Kenyans face digital setback as Opera’s free data cut bites

Opera has stopped its free data campaign in Kenya owing to BCLB's decision.

In Summary

•Since the year 2020, Opera has been giving free data to all its users including feature phone users.

•Opera currently has 13.5 million Kenyan users, and the company recently reported providing over four million gigabytes of free data in 2023 alone.

A person uses the Opera Mini app/LEAH MUKANGAI
A person uses the Opera Mini app/LEAH MUKANGAI

Peter Theuri, a matatu driver in Nairobi has been using the Opera Mini mobile web browser for the last three years.

Theuri used to be able to enjoy up to 50MBs of free data every day when browsing with OperaMini because of the company’s free data campaigns.

That is 1.5GB a month that he and other Kenyan Opera Mini users were able to access for free when browsing on supported telco networks Airtel and Safaricom.

“I have always depended on Opera for my browsing but things have changed now. I am rarely on the internet because data bundles are very expensive,” Theuri said as he lamented about the halting of free data by Norwegian web innovator -Opera.

For Martin Mwangi, who works with one of the leading media houses in Kenya, based in Nairobi, the free data campaigns were the best way for him to read the news.

These are among millions of Kenyans who have faced a digital setback after the decision by Opera to stop its free data campaign, which allowed users to enjoy free data bundles to access the internet.

Opera Mini is popular throughout Kenya in large part because it also offers a unique data compression technology that allows users to save up to 90 per cent of their data while browsing.

When put together with the company’s free data campaigns, Kenyan Opera Mini users have been able to browse 10 times longer than they would have been able to with any other major browser.

Opera currently has 13.5 million Kenyan users, and the company recently reported providing over four million gigabytes of free data in 2023 alone through its free data campaigns –amounting to approximately $11.81 million (Sh1.6 billion).

Expanded over the last four years, the company has enabled users to save 15M GB of data – the equivalent of $19 million (Sh2.5 billion) overall – helping Kenyan users save roughly 15M GB of data.

Taken together, the free data campaigns and Opera Mini’s data-saving technology have enabled Kenyan users to save nearly $60 million (Sh7.9 billion) worth of data over the last four years.

Opera says the decision to halt the free data campaigns was informed by developments in the Kenyan market, where local authorities, led by the Betting Control and Licensing Board (BCLB), stopped advertising on Speed Dials (bookmarks on the start page) within browsers.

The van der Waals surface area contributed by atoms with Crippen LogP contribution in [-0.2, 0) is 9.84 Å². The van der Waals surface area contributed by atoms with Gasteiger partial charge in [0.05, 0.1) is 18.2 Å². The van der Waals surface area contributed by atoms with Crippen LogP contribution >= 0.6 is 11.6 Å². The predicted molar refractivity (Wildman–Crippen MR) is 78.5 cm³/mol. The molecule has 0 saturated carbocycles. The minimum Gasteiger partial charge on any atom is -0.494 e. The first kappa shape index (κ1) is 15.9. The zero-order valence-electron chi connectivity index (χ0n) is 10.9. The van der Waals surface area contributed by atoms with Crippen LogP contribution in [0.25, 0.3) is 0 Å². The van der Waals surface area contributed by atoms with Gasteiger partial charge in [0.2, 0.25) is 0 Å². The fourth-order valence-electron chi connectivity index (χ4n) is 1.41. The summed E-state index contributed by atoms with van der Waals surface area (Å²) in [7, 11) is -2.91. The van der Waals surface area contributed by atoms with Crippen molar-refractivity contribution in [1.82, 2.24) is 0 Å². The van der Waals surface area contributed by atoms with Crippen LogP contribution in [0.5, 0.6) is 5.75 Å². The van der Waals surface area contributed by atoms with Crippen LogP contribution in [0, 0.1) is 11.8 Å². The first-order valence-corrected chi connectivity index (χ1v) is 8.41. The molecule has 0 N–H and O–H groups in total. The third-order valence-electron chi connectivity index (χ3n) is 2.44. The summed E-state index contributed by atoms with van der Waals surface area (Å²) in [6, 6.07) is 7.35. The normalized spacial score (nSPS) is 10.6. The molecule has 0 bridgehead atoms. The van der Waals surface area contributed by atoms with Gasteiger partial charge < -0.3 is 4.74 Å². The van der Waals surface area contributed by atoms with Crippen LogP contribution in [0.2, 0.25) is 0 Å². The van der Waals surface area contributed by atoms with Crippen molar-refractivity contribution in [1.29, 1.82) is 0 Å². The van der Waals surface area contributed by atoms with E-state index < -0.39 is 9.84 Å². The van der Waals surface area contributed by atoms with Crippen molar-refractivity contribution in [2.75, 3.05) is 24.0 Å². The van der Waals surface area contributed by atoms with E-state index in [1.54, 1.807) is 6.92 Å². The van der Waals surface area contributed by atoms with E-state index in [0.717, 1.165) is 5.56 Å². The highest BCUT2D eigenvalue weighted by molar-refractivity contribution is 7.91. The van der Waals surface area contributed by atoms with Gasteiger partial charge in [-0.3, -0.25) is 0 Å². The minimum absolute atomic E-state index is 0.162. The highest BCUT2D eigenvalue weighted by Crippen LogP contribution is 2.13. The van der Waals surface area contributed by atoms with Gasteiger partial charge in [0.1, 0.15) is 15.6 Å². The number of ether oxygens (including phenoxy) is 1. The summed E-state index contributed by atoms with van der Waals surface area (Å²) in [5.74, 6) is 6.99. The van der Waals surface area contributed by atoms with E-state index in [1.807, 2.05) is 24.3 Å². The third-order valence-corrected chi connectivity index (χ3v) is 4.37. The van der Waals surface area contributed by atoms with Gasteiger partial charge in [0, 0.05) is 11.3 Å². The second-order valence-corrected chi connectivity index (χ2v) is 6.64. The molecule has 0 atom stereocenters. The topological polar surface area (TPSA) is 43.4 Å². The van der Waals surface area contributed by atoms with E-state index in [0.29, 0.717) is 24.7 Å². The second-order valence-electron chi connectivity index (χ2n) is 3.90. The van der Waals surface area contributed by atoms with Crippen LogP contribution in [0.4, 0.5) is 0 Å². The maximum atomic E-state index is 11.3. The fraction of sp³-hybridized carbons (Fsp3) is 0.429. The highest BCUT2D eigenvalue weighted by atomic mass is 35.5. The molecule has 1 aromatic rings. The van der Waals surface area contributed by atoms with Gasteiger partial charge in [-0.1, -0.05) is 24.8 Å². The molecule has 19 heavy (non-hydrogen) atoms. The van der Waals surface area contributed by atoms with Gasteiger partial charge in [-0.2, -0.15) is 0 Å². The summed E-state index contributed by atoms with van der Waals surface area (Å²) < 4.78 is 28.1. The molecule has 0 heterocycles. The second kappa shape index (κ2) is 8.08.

Speed dials are visual versions of bookmarks – shortcuts that appear as a grid of tiles when you open a new tab in a browser.

They provide quick access to one's most visited websites without the need to type the name of the website in the search bar.

The decision, which the firm insists was forced by circumstances, has since hit about 13.5 million Kenyan users who have been benefitting every day from its 50MB daily free data campaign.

Owners of Feature Phones are now set to be among the most affected by the stoppage of Opera’s free data campaigns, curtailing the government’s push to drive economic growth through digitisation, where the internet penetration rate in the country stands at about 40.8 per cent of the total population, at the start of 2024.

Communication Authority's latest data (quarter two-October-December) shows there were at least 31.8 million feature phones in the market as of December, users who also benefited from the free data campaign that was being run in partnership with telcos.

The total mobile phone devices stood at 65.45 million as of December, translating to a penetration rate of 129.4 percent.

The penetration rate for feature phones and smartphones stood at 62.9 percent and 66.4 percent, respectively, meaning feature phones still serve a huge number of Kenyans, who have since been pushed out of internet access.

The issue is particularly acute in Kenya, as the cost of data remains high compared to other markets, with a gigabyte averaging $2.25 (about Sh300 at the current exchange rate).

This is close to ten times the $25 cents (Sh33) that developed countries are paying, despite Kenya having multiple subsea cable connections.

Opera had plans to invest significantly more in its free data campaigns in 2024, but the future of the initiative is now in question.

"The longer this situation goes on the more difficult it will be for Opera to invest in campaigns in Kenya, where it has one of the biggest customer bases," it said. 

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